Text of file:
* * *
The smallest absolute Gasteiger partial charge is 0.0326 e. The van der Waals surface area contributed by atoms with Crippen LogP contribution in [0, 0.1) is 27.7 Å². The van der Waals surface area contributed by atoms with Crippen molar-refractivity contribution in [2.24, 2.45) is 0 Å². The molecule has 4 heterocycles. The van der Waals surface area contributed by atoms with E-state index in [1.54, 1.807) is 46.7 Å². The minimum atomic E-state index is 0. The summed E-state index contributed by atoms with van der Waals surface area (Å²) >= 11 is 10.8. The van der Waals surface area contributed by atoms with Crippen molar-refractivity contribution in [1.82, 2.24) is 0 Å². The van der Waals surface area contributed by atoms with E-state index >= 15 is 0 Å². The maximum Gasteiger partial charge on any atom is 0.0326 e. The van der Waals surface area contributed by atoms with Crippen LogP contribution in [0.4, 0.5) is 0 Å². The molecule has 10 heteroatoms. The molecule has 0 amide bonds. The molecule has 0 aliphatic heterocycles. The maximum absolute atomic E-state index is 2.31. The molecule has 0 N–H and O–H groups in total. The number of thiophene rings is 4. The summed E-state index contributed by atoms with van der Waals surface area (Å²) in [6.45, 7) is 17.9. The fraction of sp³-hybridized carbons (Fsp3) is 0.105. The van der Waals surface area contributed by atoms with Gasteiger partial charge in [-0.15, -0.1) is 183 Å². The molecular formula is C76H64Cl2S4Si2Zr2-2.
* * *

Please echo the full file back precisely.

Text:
The smallest absolute Gasteiger partial charge is 0.0326 e. The van der Waals surface area contributed by atoms with Crippen LogP contribution in [0, 0.1) is 27.7 Å². The van der Waals surface area contributed by atoms with Crippen molar-refractivity contribution in [2.24, 2.45) is 0 Å². The molecule has 4 heterocycles. The van der Waals surface area contributed by atoms with E-state index in [1.54, 1.807) is 46.7 Å². The minimum atomic E-state index is 0. The summed E-state index contributed by atoms with van der Waals surface area (Å²) >= 11 is 10.8. The van der Waals surface area contributed by atoms with Crippen molar-refractivity contribution in [1.82, 2.24) is 0 Å². The van der Waals surface area contributed by atoms with E-state index >= 15 is 0 Å². The maximum Gasteiger partial charge on any atom is 0.0326 e. The van der Waals surface area contributed by atoms with Crippen LogP contribution in [0.4, 0.5) is 0 Å². The molecule has 10 heteroatoms. The molecule has 0 amide bonds. The molecule has 0 aliphatic heterocycles. The maximum absolute atomic E-state index is 2.31. The molecule has 0 N–H and O–H groups in total. The number of thiophene rings is 4. The summed E-state index contributed by atoms with van der Waals surface area (Å²) in [6.45, 7) is 17.9. The fraction of sp³-hybridized carbons (Fsp3) is 0.105. The van der Waals surface area contributed by atoms with Gasteiger partial charge in [-0.15, -0.1) is 183 Å². The molecular formula is C76H64Cl2S4Si2Zr2-2.